By Declan Walsh, NY Times April 30 2020
A new law criminalizes genital cutting, a harmful practice that nine in 10 Sudanese women are said to have endured. But some warned laws alone cannot eliminate the practice.
CAIRO — Sudan’s new government has outlawed the practice of female genital mutilation, a move hailed as a major victory by women’s rights campaigners in a country where the often dangerous practice is widespread.
The United Nations estimates that nearly nine in 10 Sudanese women have been subjected to the most invasive form of the practice, which involves the partial or total removal of external female genitalia and leads to health and sexual problems that can be fatal.
Now, anyone in Sudan who performs female genital mutilation faces a possible three-year prison term and a fine under an amendment to Sudan’s criminal code approved last week by the country’s transitional government, which came to power only last year following the ouster of longtime dictator Omar Hassan al-Bashir.
“This is a massive step for Sudan and its new government,” said Nimco Ali of the Five Foundation, an organization that campaigns for an end to genital mutilation globally. “Africa cannot prosper unless it takes care of girls and women. They are showing this government has teeth.”
Genital mutilation is practiced in at least 27 African countries, as well as parts of Asia and the Middle East. Other than Sudan and Egypt, it is most prevalent in Ethiopia, Kenya, Burkina Faso, Nigeria, Djibouti and Senegal, according to the United Nations Population Fund.
“The law will help protect girls from this barbaric practice and enable them to live in dignity,” said Salma Ismail, a spokeswoman in Khartoum for the United Nations Children’s Fund. “And it will help mothers who didn’t want to cut their girls, but felt they had no choice, to say ‘no.’”
“Now,” she added, “there are consequences.”
Experts warn, however, that a law alone is not sufficient to end the practice, which in many countries is enmeshed with cultural and religious beliefs, considered a pillar of tradition and marriage, and supported by women as well as men.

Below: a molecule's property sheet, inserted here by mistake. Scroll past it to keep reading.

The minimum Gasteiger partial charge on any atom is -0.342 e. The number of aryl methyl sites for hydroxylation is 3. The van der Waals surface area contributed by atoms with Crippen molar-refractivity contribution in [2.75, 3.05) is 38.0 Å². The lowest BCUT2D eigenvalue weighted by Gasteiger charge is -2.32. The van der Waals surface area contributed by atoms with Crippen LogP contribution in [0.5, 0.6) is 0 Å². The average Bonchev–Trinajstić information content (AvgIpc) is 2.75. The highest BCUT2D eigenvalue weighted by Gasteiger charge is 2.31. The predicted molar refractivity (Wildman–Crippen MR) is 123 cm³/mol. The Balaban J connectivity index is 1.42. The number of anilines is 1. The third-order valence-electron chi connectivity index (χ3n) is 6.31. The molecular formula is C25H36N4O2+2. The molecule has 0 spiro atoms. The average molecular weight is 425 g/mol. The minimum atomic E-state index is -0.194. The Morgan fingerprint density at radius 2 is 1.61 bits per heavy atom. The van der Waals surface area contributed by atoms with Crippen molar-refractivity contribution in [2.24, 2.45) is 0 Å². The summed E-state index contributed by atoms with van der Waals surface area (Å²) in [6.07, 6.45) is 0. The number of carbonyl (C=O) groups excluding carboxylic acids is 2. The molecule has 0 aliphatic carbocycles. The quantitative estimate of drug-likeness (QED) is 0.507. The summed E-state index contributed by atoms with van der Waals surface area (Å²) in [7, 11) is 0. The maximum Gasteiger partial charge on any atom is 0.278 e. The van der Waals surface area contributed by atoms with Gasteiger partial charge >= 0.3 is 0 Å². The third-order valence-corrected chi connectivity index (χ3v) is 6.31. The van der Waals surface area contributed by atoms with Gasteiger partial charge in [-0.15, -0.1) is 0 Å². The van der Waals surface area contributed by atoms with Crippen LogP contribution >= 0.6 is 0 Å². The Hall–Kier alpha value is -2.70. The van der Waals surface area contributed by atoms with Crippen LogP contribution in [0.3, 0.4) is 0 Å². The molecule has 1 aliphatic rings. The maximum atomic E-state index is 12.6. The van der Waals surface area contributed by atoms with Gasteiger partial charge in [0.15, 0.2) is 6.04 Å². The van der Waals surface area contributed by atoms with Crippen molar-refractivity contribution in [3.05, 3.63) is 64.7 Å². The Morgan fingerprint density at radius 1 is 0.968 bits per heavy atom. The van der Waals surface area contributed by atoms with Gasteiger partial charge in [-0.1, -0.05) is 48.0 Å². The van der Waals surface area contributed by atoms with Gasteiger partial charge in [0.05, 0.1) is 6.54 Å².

In Egypt, for instance, genital cutting was banned in 2008 and the law amended in 2016 to criminalize doctors and parents who facilitate the practice, with prison sentences of up to seven years for performing the operation and up to 15 if it results in disability or death.
Yet prosecutions are rare, and the operations continue quietly, with 70 percent of Egyptian women between 15 and 49 having been cut, mostly before they reach the age of 12, according to the United Nations.
Earlier this year, a 12-year-old Egyptian girl died on an operating table at a private clinic as a retired doctor performed genital mutilation without an anesthetic. In February, the Egyptian authorities referred the doctor and the girl’s parents for prosecution.
As global and local campaigns to end the practice have grown in recent years, some communities have slowly begun to turn against genital cutting, which is often seen as a rite of passage in communities of various faiths. In some places, campaigners have come up with alternative initiation ceremonies.
One such program among the Maasai in Kenya, where cutting has been outlawed since 2011, has reportedly helped saved at least 15,000 girls from the practice.
Most Sudanese women undergo what the World Health Organization calls Type III circumcision, an extreme form of the practice in which the inner and outer labia, and usually the clitoris, are removed. The wound is then sewn closed in a practice known as reinfibulation that can cause cysts, lead to painful sex and prevent orgasm.
Word of the new law has yet to reach many Sudanese, as a result of a strict lockdown to prevent the spread of the coronavirus.
“The timing has been unfortunate,” said Ms. Ismail, of the United Nations. “Everyone was preoccupied with Covid-19,” she added, referring to the disease caused by the coronavirus.
Still, attitudes had already been shifting. Six of Sudan’s 18 states enacted laws to restrict or ban genital mutilation, beginning in 2008, but the measures were applied with limited success and resulted in no prosecutions, according to a report by 28 Too Many, a campaign group.
In 2016, Mr. al-Bashir, the country’s ruler of three decades, tried to introduce a national law banning the practice, but the effort was quashed by religious conservatives. The transitional government that replaced Mr. al-Bashir, a power-sharing arrangement between civilian and military leaders who have agreed to steer Sudan to elections in 2022, has overcome that hurdle.
Under Prime Minister Abdalla Hamdok, women ministers lead five government ministries, and the government has repealed unpopular Bashir-era laws that dictated what women could wear or study, or even where they could congregate in public.
Tensions between military and civilian leaders have led to political turbulence, and even stoked fears of a possible military coup, inside the transitional government. Even so, significant changes have taken place.
The minister for religious affairs, Nasr al-Din Mufreh, recently attended a ceremony marking International Day of Zero Tolerance for Female Genital Mutilation. “It is a practice that time, place, history and science have shown to be outdated,” he said, adding that it had no justification in Islam.
The minister said he supported the campaigners’ goal of eliminating the practice from Sudan by 2030.